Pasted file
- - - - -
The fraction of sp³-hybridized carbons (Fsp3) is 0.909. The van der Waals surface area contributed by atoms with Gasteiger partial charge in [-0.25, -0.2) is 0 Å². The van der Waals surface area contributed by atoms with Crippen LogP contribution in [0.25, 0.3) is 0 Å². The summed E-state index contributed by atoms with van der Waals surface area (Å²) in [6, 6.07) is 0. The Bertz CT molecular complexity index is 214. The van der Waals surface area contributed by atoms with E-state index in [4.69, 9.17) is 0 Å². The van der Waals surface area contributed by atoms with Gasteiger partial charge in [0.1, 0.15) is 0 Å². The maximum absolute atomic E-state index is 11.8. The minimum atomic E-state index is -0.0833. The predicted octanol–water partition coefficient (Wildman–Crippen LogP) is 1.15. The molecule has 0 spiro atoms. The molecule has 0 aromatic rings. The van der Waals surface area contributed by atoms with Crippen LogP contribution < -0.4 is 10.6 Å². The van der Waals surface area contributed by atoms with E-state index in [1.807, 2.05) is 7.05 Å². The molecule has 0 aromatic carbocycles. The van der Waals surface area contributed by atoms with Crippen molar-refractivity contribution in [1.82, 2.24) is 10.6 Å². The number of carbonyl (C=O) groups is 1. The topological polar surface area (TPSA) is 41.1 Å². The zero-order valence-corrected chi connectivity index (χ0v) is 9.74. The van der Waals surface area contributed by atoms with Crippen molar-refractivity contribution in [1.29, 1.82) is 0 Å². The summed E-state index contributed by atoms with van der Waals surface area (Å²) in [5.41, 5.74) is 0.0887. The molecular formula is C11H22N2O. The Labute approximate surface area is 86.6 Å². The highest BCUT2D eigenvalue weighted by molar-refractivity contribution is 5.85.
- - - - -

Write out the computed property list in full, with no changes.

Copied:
The fraction of sp³-hybridized carbons (Fsp3) is 0.909. The van der Waals surface area contributed by atoms with Gasteiger partial charge in [-0.25, -0.2) is 0 Å². The van der Waals surface area contributed by atoms with Crippen LogP contribution in [0.25, 0.3) is 0 Å². The summed E-state index contributed by atoms with van der Waals surface area (Å²) in [6, 6.07) is 0. The Bertz CT molecular complexity index is 214. The van der Waals surface area contributed by atoms with E-state index in [4.69, 9.17) is 0 Å². The van der Waals surface area contributed by atoms with Gasteiger partial charge in [0.1, 0.15) is 0 Å². The maximum absolute atomic E-state index is 11.8. The minimum atomic E-state index is -0.0833. The predicted octanol–water partition coefficient (Wildman–Crippen LogP) is 1.15. The molecule has 0 spiro atoms. The molecule has 0 aromatic rings. The van der Waals surface area contributed by atoms with Crippen LogP contribution < -0.4 is 10.6 Å². The van der Waals surface area contributed by atoms with E-state index in [1.807, 2.05) is 7.05 Å². The molecule has 0 aromatic carbocycles. The van der Waals surface area contributed by atoms with Crippen molar-refractivity contribution in [1.82, 2.24) is 10.6 Å². The number of carbonyl (C=O) groups is 1. The topological polar surface area (TPSA) is 41.1 Å². The zero-order valence-corrected chi connectivity index (χ0v) is 9.74. The van der Waals surface area contributed by atoms with Crippen molar-refractivity contribution in [1.29, 1.82) is 0 Å². The summed E-state index contributed by atoms with van der Waals surface area (Å²) in [5.41, 5.74) is 0.0887. The molecular formula is C11H22N2O. The Labute approximate surface area is 86.6 Å². The highest BCUT2D eigenvalue weighted by molar-refractivity contribution is 5.85.